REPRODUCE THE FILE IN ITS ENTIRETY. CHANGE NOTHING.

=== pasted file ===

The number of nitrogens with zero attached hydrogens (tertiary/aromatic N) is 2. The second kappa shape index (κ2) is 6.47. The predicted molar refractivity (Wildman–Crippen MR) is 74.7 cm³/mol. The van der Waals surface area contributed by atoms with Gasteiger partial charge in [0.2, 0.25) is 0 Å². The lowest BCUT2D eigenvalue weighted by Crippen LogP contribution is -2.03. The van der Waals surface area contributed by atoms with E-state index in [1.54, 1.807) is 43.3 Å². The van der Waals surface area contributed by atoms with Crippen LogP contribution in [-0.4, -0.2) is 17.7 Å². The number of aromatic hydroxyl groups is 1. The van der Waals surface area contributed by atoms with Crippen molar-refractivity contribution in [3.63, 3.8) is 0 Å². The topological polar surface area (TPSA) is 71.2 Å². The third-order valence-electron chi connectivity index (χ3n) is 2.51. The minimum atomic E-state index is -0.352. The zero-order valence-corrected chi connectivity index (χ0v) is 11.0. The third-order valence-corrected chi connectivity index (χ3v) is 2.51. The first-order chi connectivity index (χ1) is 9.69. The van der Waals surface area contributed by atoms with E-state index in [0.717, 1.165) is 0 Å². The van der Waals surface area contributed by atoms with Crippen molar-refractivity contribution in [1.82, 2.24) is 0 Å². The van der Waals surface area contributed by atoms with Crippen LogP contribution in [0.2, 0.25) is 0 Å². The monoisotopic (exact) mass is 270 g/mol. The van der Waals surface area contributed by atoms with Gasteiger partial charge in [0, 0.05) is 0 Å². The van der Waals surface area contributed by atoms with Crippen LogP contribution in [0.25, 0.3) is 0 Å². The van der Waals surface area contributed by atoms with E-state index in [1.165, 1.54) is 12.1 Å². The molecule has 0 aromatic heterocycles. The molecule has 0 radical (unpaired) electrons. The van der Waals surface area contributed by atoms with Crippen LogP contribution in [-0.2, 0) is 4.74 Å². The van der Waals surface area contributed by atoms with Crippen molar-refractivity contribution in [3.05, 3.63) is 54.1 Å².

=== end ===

The number of nitrogens with zero attached hydrogens (tertiary/aromatic N) is 2. The second kappa shape index (κ2) is 6.47. The predicted molar refractivity (Wildman–Crippen MR) is 74.7 cm³/mol. The van der Waals surface area contributed by atoms with Gasteiger partial charge in [0.2, 0.25) is 0 Å². The lowest BCUT2D eigenvalue weighted by Crippen LogP contribution is -2.03. The van der Waals surface area contributed by atoms with E-state index in [1.54, 1.807) is 43.3 Å². The van der Waals surface area contributed by atoms with Crippen LogP contribution in [-0.4, -0.2) is 17.7 Å². The number of aromatic hydroxyl groups is 1. The van der Waals surface area contributed by atoms with Crippen molar-refractivity contribution in [3.63, 3.8) is 0 Å². The topological polar surface area (TPSA) is 71.2 Å². The third-order valence-electron chi connectivity index (χ3n) is 2.51. The minimum atomic E-state index is -0.352. The zero-order valence-corrected chi connectivity index (χ0v) is 11.0. The third-order valence-corrected chi connectivity index (χ3v) is 2.51. The first-order chi connectivity index (χ1) is 9.69. The van der Waals surface area contributed by atoms with E-state index in [0.717, 1.165) is 0 Å². The van der Waals surface area contributed by atoms with Crippen molar-refractivity contribution in [1.82, 2.24) is 0 Å². The van der Waals surface area contributed by atoms with Crippen LogP contribution in [0.2, 0.25) is 0 Å². The monoisotopic (exact) mass is 270 g/mol. The van der Waals surface area contributed by atoms with Gasteiger partial charge in [0, 0.05) is 0 Å². The van der Waals surface area contributed by atoms with Crippen LogP contribution in [0.25, 0.3) is 0 Å². The van der Waals surface area contributed by atoms with E-state index in [1.165, 1.54) is 12.1 Å². The molecule has 0 aromatic heterocycles. The molecule has 0 radical (unpaired) electrons. The van der Waals surface area contributed by atoms with Crippen LogP contribution in [-0.2, 0) is 4.74 Å². The van der Waals surface area contributed by atoms with Crippen molar-refractivity contribution in [3.05, 3.63) is 54.1 Å².